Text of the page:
The LTM Series 21-35 consisted of 15 standard gauge steam locomotives, built between 1922 and 1925. They where built by Hanomag, and used by the Limburgsche Tramweg-Maatschappij on varius tram routes in Limburg (NL). One of these engines was preserved, and can still be seen in operation at the Hoorn-Medemblik heritage railway.
The LEGO® model is built in 1:45 scale, and can be motorised with an 9v, PF, or PU train motor. There is no room for a battery box in the loco, but there is space to route the cable out trough the back of the cab to connect to an external battery box in a wagon.
The Netherlands isn’t particularly famous for its steep terrain, but in the south of Limburg there are some hills to be found. To overcome them, the Limburgsche Tramweg-Maatschappij ordered one of these articulated Garratt locomotives from Henschel. It was delivered in 1931 and was the the only Garratt locomotive to operate in The Netherlands.
Similar to other LTM locomotives, the Verhoop valve gear was internal. The watertanks for the engine where located on the outside of the frames, under the footplates.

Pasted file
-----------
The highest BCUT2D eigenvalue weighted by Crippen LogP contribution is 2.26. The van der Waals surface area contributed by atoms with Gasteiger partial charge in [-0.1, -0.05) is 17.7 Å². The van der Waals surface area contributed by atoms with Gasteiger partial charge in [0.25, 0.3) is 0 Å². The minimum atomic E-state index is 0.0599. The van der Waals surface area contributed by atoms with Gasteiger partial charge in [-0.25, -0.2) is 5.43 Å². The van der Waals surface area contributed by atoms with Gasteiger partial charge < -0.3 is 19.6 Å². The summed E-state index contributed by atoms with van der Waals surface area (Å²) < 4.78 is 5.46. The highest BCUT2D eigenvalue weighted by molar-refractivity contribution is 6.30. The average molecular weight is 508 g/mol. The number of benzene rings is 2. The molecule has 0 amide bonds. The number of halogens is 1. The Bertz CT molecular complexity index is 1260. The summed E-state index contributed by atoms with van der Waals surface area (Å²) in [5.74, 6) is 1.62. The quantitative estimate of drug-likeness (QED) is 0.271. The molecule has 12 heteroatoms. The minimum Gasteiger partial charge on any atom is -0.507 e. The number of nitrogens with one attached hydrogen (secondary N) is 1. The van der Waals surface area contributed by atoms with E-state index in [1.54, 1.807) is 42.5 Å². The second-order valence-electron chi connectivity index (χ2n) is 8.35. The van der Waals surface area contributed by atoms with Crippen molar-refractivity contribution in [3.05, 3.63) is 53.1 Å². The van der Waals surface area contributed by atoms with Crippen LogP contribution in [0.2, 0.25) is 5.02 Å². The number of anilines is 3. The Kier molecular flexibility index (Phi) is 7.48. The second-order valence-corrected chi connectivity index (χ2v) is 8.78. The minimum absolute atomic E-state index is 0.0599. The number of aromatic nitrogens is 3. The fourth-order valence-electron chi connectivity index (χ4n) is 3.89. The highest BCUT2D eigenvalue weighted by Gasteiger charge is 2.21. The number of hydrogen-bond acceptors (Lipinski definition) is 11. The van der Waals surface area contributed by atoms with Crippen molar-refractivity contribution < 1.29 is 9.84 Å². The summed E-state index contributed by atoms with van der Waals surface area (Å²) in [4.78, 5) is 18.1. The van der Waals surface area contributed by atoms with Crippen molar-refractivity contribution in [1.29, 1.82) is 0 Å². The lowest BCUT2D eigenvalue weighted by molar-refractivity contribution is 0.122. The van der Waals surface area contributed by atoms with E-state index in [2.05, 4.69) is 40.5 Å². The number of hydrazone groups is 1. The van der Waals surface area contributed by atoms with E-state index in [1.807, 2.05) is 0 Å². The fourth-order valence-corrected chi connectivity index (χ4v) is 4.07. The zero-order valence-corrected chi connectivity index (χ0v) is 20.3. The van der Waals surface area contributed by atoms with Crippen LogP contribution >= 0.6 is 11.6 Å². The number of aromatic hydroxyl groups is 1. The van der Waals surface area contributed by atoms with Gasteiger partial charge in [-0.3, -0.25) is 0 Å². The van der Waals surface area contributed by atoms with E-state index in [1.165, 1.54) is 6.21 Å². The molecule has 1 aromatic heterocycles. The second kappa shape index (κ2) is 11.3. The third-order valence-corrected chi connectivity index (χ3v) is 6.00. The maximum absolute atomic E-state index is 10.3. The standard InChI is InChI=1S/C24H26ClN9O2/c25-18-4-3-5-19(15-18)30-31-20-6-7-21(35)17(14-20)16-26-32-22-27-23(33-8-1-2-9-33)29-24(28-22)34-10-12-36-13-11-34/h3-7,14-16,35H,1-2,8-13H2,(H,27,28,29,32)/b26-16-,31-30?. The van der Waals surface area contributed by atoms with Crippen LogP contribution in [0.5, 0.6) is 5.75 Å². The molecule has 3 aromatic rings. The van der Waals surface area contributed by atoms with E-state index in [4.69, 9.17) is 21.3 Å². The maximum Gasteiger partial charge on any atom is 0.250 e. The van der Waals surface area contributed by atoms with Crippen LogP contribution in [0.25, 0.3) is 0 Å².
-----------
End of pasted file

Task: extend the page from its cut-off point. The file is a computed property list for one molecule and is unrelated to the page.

The locomotive seems to have been a succes, I couldn’t find any evidence of serious issues or extensive repairs having to be made. Despite this, the locomotive was retired after only 7 years in service. By this time the road infrastructure in the area has improved, and in 1938 the LTM stopped operating trams on the line Maastricht – Vaals, where this locomotive was designed to run. The locomotive was apparently sold to a buyer in Germany, and has since disappeared.
The lego version is modeled in approximately 1:45 scale, and is powered by two 9v train motors. It should be possible to replace the old 9v motors with RC train motors, but you would need to find a place to put a the battery pack.
The cab roof is removable to reveal a simple interior. The loco is designed to work on standard R40 curves & switches, only the 2 pieces of flex tube between the front bogie & main frame prevent the model from ruining on tight curves, and can easily be removed if needed.
The technique for the smoke exhaust comes from Farouq (https://flic.kr/p/2kGn2dW) and is made using the internal part of a LEGO technic shock absorber.